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lizzie
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Postby lizzie » Tue Apr 18, 2006 8:02 pm

Only wear gloves when stinging nettles are being pulled as I have an allergy to them. Come out in big lumps and a rash that travel along whichever extremity i've been stung on!!!

Lush do a really nice soap with pumice bits in that smells really lusheous. Then, I massage in a bit of baby oil with lavender into my little pinkies. Grock finds it's very difficult to get the soil off her talons and scales and has resorted to using a blowtorch on occasion.

Don't know about trotters though. Bet he doesn't use bacon fat as a moistureiser though :twisted:
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Postby Allan » Tue Apr 18, 2006 8:07 pm

I wear loose plastic gauntlets for the really dirty jobs and this means that my hands never get in the rough driedout state that a lighter soiling doesn't wash off easily with cold water and a touch of liquid soap. Too much washing can easily mean that you remove the natural oils in the skin hence the rough condition which leads to even more drastic treatment.
Several pairs of gloves, change frequently and hang up to dry out, otherwise they get very smelly.
Allan
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Clive.
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Postby Clive. » Tue Apr 18, 2006 8:34 pm

Hello,
I think my hands fit the description of Old Herbaceous.
Tend to use the yellow knitted criss-cross latex covered.?? gloves in the Winter.. not sure if I have described them correct.??.. but the type often used by builders and thus sold at best rates in builders merchants.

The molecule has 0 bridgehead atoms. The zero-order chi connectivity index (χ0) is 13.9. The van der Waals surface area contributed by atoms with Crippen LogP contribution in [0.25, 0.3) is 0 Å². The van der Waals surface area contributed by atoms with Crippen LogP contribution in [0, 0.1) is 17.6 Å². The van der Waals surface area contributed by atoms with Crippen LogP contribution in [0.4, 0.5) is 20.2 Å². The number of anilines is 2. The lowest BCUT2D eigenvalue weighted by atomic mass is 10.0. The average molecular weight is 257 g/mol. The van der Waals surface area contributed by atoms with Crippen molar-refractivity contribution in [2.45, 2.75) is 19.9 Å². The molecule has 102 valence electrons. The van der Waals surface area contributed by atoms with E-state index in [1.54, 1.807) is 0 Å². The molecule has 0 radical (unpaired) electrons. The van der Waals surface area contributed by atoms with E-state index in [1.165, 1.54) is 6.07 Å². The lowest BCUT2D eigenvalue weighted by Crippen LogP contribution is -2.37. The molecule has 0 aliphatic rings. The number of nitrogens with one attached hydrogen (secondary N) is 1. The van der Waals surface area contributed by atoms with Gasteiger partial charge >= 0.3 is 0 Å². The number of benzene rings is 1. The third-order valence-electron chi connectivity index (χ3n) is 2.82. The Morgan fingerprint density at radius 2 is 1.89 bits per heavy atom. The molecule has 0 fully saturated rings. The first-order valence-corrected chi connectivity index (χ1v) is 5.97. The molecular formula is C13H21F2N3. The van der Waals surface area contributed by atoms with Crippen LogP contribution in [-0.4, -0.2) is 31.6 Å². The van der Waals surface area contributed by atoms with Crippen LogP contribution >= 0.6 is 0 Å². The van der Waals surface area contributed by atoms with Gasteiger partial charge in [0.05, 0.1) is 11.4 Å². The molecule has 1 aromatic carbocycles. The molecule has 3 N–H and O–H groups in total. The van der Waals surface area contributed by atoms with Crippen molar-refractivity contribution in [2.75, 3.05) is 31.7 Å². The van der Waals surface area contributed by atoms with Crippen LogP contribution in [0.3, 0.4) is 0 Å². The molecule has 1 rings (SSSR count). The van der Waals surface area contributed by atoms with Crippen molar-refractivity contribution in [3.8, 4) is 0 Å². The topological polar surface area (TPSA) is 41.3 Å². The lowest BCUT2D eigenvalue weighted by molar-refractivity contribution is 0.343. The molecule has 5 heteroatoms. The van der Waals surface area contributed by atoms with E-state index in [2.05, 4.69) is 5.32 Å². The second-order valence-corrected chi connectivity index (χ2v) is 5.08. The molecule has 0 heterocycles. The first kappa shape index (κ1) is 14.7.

Nitrile rubber gloves used when applying fertilisers/mixing chemicals.

I know one thing...I much prefer garden muck to filthy, mucky, greasy, oily, grimey LawnMower Muck. :shock: :wink:

Clive.
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Sue
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Postby Sue » Tue Apr 18, 2006 8:48 pm

I'm rubbish at wearing gloves when gardening and only use them when doing a lot of digging, so end up with fairly mucky paws on a regular basis.

If you use a teaspoon of sugar with a little bit of light cooking oil to lubricate it, this scrubs off all known yuck. You wash your hands with soap to get the oil off, but by then some will have saoked into your skin and will soften it as well. Don't use extra virgin olive oil unless you want to smell like a jar of Hellmans :wink:

Sue
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Chantal
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Postby Chantal » Tue Apr 18, 2006 9:09 pm

Piglet! I'm an "office wallah" but I sure as hell don't have "your office-wallah girlie soft hands" thank you very much. I'm storing up these insults (in particular those relating to my Lulu) and retribution will be swift and unexpected my little pork chop. :twisted:
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pigletwillie
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Postby pigletwillie » Tue Apr 18, 2006 11:17 pm

Ha, I have bribed Tigger to protect me from you at Malver.
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Postby Tigger » Tue Apr 18, 2006 11:24 pm

He's right - I am in his debt.......
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Chantal
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Postby Chantal » Tue Apr 18, 2006 11:24 pm

Ah Piglet, but you have to remember that us Sherrifs stick together, so bribe or not, you are crackling my friend. :twisted: